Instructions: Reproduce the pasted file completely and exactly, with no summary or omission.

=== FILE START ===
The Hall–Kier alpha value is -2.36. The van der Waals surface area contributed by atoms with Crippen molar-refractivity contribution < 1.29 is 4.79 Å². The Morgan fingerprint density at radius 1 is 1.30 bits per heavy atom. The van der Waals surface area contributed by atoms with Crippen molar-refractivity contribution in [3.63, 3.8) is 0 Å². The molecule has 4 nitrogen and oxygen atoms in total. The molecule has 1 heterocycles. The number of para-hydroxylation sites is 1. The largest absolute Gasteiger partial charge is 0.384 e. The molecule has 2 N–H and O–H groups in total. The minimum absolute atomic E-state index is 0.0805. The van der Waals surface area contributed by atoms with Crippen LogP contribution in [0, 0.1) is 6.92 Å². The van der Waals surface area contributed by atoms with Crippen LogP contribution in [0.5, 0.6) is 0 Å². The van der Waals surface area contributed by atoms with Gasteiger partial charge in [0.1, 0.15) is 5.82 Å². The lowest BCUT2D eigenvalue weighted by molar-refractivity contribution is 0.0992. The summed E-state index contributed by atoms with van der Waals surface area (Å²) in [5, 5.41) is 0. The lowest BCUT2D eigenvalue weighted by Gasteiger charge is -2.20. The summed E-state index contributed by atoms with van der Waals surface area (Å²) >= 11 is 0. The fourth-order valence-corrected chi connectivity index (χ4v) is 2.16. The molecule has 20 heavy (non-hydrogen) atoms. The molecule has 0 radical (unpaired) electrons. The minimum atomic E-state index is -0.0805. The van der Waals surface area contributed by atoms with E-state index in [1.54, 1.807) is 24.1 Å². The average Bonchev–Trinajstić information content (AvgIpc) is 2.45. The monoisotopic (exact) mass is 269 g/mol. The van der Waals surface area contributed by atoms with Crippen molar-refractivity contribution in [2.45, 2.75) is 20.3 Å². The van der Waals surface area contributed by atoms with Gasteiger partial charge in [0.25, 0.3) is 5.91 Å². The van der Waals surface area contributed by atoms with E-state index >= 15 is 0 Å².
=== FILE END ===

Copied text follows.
The Hall–Kier alpha value is -2.36. The van der Waals surface area contributed by atoms with Crippen molar-refractivity contribution < 1.29 is 4.79 Å². The Morgan fingerprint density at radius 1 is 1.30 bits per heavy atom. The van der Waals surface area contributed by atoms with Crippen molar-refractivity contribution in [3.63, 3.8) is 0 Å². The molecule has 4 nitrogen and oxygen atoms in total. The molecule has 1 heterocycles. The number of para-hydroxylation sites is 1. The largest absolute Gasteiger partial charge is 0.384 e. The molecule has 2 N–H and O–H groups in total. The minimum absolute atomic E-state index is 0.0805. The van der Waals surface area contributed by atoms with Crippen LogP contribution in [0, 0.1) is 6.92 Å². The van der Waals surface area contributed by atoms with Crippen LogP contribution in [0.5, 0.6) is 0 Å². The van der Waals surface area contributed by atoms with Gasteiger partial charge in [0.1, 0.15) is 5.82 Å². The lowest BCUT2D eigenvalue weighted by molar-refractivity contribution is 0.0992. The summed E-state index contributed by atoms with van der Waals surface area (Å²) in [5, 5.41) is 0. The lowest BCUT2D eigenvalue weighted by Gasteiger charge is -2.20. The summed E-state index contributed by atoms with van der Waals surface area (Å²) >= 11 is 0. The fourth-order valence-corrected chi connectivity index (χ4v) is 2.16. The molecule has 20 heavy (non-hydrogen) atoms. The molecule has 0 radical (unpaired) electrons. The minimum atomic E-state index is -0.0805. The van der Waals surface area contributed by atoms with E-state index in [1.54, 1.807) is 24.1 Å². The average Bonchev–Trinajstić information content (AvgIpc) is 2.45. The monoisotopic (exact) mass is 269 g/mol. The van der Waals surface area contributed by atoms with Crippen molar-refractivity contribution in [2.45, 2.75) is 20.3 Å². The van der Waals surface area contributed by atoms with Gasteiger partial charge in [0.25, 0.3) is 5.91 Å². The van der Waals surface area contributed by atoms with E-state index >= 15 is 0 Å².